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EPA awards Arizona State University almost $60,000 for water quality improvement project

$1.3 million awarded nationwide to restore urban waters, revitalize communities

Contact Information: 
Margot Perez-Sullivan (

PHOENIX — The U.S. Environmental Protection Agency is awarding $1.3 million to 22 organizations in 18 states to help protect and restore urban waters, and to support community revitalization. Of that funding, Arizona State University will receive $58,227 to work with students and Girl Scouts troops on ways to improve water quality in their communities.

“It is important to continue educating the next generation on the importance of protecting our local waterways,” said Tomás Torres, EPA’s Water Division Director for the Pacific Southwest. “Today’s grants will help protect urban waters and the health of the communities they serve.” 

Many urban waterways have been polluted for years by sewage, runoff from city streets, and contamination from abandoned industrial facilities. Healthy and accessible urban waters can enhance economic, educational, recreational, and social opportunities in surrounding communities. This year’s Urban Waters grantees will engage residents in stormwater management and reducing pollution in waterways. To accomplish these goals, many projects will test rivers, streams and lakes for pollutants,  address trash in waterways, and prepare the next generation of environmental stewards for careers in the green economy.

ASU’s project combines academic research with community-based training to address real-life water quality and public health challenges in the Phoenix-metro area. Students from ASU, K-12 students from the Phoenix Zoo’s ZooTeen Conservation Team, and two Girl Scouts troops, will monitor for contaminants in water and fish. Participants will use the results to develop recommendations for solutions to reduce urban runoff and pollution, and educational materials. The water quality results, educational materials, and recommendations will be provided to the Arizona Game and Fish Department to inform its efforts to reduce urban runoff and improve aquatic resource management. Through this unique and innovative project, student groups will increased their exposure to academic and career opportunities in water quality, environmental chemistry, toxicology, public health and conservation biology.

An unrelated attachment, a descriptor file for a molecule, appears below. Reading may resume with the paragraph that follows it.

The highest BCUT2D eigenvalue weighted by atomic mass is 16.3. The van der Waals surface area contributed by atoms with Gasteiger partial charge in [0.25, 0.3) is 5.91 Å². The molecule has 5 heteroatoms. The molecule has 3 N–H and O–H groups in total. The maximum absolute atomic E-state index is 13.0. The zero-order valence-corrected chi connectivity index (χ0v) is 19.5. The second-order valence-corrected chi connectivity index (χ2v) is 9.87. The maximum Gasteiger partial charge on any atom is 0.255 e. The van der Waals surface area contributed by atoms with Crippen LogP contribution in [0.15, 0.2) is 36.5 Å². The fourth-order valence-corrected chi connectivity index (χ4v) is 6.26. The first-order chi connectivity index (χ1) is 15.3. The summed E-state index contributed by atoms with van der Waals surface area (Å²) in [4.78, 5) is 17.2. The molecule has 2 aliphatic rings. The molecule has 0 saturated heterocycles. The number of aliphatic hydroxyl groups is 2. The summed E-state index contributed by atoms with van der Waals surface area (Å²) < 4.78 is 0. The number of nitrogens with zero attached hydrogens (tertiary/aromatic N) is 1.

Other grants in EPA’s Pacific Southwest Region include:

Heal the Bay in California received $59,998 to partner with Los Angeles Trade Technical College and local high schools to monitor bacterial water pollution in the LA River, and to make recommendations to local governments and stakeholders for improving water quality and protecting public health.

Constitutional Rights Foundation in California received $59,673 to, in partnership with Los Angeles Waterkeeper and UCLA, to expand its teaching curriculum for local undeserved high school students on community stormwater assessments to include enhanced STEM (Science, Technology, Engineering and Mathematics) education, and will conduct community environmental projects.

The Urban Waters Small Grants are competed and awarded every two years. Since its inception in 2012, the program has awarded approximately $6.6 million in Urban Waters Small Grants to 114 organizations across the country, with individual award amounts of up to $60,000.

To learn more about funded projects, visit /urbanwaters/urban-waters-small-grants 

Information on EPA’s Urban Waters program: /urbanwaters